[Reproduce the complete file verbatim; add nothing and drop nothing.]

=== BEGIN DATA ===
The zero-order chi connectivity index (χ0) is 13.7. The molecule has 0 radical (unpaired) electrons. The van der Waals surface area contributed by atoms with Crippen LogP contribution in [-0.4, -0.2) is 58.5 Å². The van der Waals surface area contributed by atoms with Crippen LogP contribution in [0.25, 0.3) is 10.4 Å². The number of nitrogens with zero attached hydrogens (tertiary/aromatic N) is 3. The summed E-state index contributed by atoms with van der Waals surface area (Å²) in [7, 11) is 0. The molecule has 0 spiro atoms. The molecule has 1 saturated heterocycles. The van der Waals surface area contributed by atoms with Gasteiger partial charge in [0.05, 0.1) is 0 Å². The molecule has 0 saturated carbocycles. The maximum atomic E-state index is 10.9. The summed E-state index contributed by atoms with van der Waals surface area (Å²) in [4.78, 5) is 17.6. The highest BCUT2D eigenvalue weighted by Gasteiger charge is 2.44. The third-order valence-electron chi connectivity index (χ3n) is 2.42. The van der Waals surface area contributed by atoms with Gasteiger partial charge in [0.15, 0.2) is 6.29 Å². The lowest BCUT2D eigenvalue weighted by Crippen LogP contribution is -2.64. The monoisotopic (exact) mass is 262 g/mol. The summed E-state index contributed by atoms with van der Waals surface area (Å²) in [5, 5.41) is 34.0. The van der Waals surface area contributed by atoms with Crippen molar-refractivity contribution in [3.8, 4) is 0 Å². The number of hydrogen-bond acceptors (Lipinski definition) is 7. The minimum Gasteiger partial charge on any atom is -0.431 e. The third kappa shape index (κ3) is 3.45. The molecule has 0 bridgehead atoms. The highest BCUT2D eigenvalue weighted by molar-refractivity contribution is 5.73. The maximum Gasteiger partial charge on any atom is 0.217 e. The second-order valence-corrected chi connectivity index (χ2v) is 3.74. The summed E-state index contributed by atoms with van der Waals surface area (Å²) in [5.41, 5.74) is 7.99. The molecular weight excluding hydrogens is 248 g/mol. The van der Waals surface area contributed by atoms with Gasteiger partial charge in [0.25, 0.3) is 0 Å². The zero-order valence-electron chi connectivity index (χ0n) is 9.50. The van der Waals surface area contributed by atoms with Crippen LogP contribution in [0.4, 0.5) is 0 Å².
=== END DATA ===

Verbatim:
The zero-order chi connectivity index (χ0) is 13.7. The molecule has 0 radical (unpaired) electrons. The van der Waals surface area contributed by atoms with Crippen LogP contribution in [-0.4, -0.2) is 58.5 Å². The van der Waals surface area contributed by atoms with Crippen LogP contribution in [0.25, 0.3) is 10.4 Å². The number of nitrogens with zero attached hydrogens (tertiary/aromatic N) is 3. The summed E-state index contributed by atoms with van der Waals surface area (Å²) in [7, 11) is 0. The molecule has 0 spiro atoms. The molecule has 1 saturated heterocycles. The van der Waals surface area contributed by atoms with Gasteiger partial charge in [0.05, 0.1) is 0 Å². The molecule has 0 saturated carbocycles. The maximum atomic E-state index is 10.9. The summed E-state index contributed by atoms with van der Waals surface area (Å²) in [4.78, 5) is 17.6. The highest BCUT2D eigenvalue weighted by Gasteiger charge is 2.44. The third-order valence-electron chi connectivity index (χ3n) is 2.42. The van der Waals surface area contributed by atoms with Gasteiger partial charge in [0.15, 0.2) is 6.29 Å². The lowest BCUT2D eigenvalue weighted by Crippen LogP contribution is -2.64. The monoisotopic (exact) mass is 262 g/mol. The summed E-state index contributed by atoms with van der Waals surface area (Å²) in [5, 5.41) is 34.0. The van der Waals surface area contributed by atoms with Crippen molar-refractivity contribution in [3.8, 4) is 0 Å². The number of hydrogen-bond acceptors (Lipinski definition) is 7. The minimum Gasteiger partial charge on any atom is -0.431 e. The third kappa shape index (κ3) is 3.45. The molecule has 0 bridgehead atoms. The highest BCUT2D eigenvalue weighted by molar-refractivity contribution is 5.73. The maximum Gasteiger partial charge on any atom is 0.217 e. The second-order valence-corrected chi connectivity index (χ2v) is 3.74. The summed E-state index contributed by atoms with van der Waals surface area (Å²) in [5.41, 5.74) is 7.99. The molecular weight excluding hydrogens is 248 g/mol. The van der Waals surface area contributed by atoms with Gasteiger partial charge in [0.25, 0.3) is 0 Å². The zero-order valence-electron chi connectivity index (χ0n) is 9.50. The van der Waals surface area contributed by atoms with Crippen LogP contribution in [0.4, 0.5) is 0 Å².